WASHINGTON -- Stephen Strasburg certainly lived up to the hype in one of the most anticipated debuts in recent memory, striking out an eye-popping 14 of the 24 Pirates he faced in Washington's 5-2 victory.
Despite being limited by a pitch count, Strasburg (1-0) lasted seven brilliant innings, allowing a mere four hits without walking a batter. He threw 65 of his 94 pitches for strikes and his strikeout total was the third-most in a debut in major league history and most for the Nationals since the franchise moved from Montreal.
The 21-year-old right-hander commanded an array of back-breaking pitches, including a fastball that was consistently in the 97-99 m.p.h range and a deadly curve that served as his strikeout pitch for most of the game.
He fanned the final seven batters he faced and his only true mistake was serving up a two-run homer to Delwyn Young in the fourth inning.
That blast gave Pittsburgh a 2-1 lead, but the 6-foot-4, 220-pound flame- thrower quickly recovered and retired the next 10 hitters before a pair of homers in the sixth put him in line for the win.
Adam Dunn hit a go-ahead two-run shot in the frame, and Josh Willingham followed with one of his own for Washington, which had lost five of six coming into the game.
Ryan Zimmerman went 3-for-4 with a home run and three runs scored, and Tyler Clippard and Matt Capps each hurled a scoreless inning of relief to seal the memorable win before a sellout crowd of 40,315.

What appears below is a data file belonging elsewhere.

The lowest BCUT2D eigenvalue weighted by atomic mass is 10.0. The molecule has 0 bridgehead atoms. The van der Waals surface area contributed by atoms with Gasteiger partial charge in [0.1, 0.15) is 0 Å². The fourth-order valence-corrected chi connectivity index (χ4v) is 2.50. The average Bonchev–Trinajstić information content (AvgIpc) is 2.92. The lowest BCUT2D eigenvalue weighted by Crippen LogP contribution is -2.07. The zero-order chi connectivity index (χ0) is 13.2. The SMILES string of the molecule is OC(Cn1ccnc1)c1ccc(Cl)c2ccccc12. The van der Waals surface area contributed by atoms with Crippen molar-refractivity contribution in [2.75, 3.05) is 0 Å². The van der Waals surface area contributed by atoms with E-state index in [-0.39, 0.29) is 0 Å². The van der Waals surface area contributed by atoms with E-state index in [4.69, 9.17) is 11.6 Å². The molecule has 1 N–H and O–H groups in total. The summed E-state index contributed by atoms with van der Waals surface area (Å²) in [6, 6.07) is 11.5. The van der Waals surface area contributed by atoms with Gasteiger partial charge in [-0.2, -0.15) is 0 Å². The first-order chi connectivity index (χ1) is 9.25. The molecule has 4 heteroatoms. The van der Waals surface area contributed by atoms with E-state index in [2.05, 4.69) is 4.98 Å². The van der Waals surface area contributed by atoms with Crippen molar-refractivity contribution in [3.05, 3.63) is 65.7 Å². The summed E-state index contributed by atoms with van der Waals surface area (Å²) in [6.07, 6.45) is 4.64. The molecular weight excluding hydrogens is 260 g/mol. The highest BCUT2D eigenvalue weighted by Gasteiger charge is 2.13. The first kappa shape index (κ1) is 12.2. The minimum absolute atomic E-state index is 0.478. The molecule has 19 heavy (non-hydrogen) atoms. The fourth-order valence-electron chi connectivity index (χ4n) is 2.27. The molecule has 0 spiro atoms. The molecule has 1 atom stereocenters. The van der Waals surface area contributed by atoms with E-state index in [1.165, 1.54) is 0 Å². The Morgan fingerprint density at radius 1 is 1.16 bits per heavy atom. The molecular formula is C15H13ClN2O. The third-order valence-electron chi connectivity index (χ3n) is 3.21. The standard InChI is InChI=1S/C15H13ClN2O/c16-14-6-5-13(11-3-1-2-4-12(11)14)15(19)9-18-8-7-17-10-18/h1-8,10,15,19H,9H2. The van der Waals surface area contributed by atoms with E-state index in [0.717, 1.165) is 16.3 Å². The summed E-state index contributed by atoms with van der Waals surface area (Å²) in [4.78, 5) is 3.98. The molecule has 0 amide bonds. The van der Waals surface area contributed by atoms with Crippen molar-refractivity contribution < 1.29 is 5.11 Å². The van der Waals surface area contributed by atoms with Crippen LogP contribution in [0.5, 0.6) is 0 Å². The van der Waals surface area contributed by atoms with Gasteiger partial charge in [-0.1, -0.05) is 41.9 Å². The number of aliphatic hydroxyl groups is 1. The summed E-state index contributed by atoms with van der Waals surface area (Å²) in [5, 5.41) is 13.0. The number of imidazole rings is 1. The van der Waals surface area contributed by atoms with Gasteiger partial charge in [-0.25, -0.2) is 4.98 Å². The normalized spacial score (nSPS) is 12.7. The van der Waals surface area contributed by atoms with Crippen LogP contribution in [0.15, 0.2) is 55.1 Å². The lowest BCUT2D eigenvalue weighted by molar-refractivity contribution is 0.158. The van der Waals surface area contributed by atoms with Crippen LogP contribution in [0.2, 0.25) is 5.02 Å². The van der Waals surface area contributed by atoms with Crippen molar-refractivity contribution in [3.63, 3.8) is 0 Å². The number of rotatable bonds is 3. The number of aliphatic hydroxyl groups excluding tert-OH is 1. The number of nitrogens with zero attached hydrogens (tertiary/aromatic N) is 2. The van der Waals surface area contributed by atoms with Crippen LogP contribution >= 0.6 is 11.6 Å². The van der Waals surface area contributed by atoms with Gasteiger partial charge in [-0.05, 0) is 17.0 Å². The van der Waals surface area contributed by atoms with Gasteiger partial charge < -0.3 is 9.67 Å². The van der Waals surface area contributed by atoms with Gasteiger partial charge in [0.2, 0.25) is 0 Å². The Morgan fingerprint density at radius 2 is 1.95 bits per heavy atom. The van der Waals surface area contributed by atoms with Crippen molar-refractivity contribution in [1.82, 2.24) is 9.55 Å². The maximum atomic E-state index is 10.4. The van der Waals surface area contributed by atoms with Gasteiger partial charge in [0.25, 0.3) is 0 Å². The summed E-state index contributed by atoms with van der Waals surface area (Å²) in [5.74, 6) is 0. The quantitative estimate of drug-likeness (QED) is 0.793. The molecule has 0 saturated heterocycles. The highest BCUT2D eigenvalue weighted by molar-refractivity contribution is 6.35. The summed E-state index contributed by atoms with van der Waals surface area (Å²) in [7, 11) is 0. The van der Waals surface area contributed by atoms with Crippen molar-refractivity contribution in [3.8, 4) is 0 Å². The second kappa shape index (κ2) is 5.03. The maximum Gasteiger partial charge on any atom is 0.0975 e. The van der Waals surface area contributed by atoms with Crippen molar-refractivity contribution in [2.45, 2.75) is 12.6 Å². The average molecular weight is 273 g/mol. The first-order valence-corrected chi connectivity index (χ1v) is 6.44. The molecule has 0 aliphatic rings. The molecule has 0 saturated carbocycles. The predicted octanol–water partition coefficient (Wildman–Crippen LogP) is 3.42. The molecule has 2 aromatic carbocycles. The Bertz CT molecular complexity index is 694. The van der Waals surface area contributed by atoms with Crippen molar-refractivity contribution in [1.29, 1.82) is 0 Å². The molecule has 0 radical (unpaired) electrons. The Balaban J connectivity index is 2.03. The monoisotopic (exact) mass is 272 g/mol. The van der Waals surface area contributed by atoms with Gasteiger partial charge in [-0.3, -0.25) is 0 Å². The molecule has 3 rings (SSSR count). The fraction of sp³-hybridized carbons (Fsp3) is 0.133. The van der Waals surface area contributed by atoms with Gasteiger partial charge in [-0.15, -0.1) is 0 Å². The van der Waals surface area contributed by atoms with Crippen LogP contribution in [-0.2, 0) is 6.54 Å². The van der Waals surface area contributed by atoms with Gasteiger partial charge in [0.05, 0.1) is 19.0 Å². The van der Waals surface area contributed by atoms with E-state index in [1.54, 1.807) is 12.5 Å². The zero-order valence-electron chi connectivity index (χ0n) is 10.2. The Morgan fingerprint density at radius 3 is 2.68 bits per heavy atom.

Strasburg's seven straight strikeouts tied a franchise record, last done by Pedro Martinez on August 20, 1997 in a game against St. Louis.
"Everything was a blur. At one point I lost track of how many innings I threw. It's kind of like when you get married. You go into it wanting to remember everything and once it's done you can't remember a single thing," Strasburg said. "I just wanted to go out and have fun...It was a great experience."
The ballyhooed outing came 364 days after Washington selected Strasburg with the No. 1 overall pick in the 2009 draft and signed him to a four-year contract believed to be in the range of $15 million.
His meteoric rise to arguably the best pitching prospect in the game began at San Diego State, where in his final season he went 13-1 with a 1.32 earned-run average and 195 strikeouts in 15 starts, including a no-hitter in his home finale.
Strasburg continued to baffle hitters in 2010, as he pitched to a 1.30 earned run average in 11 combined starts at Double-A Harrisburg and Triple-A Syracuse.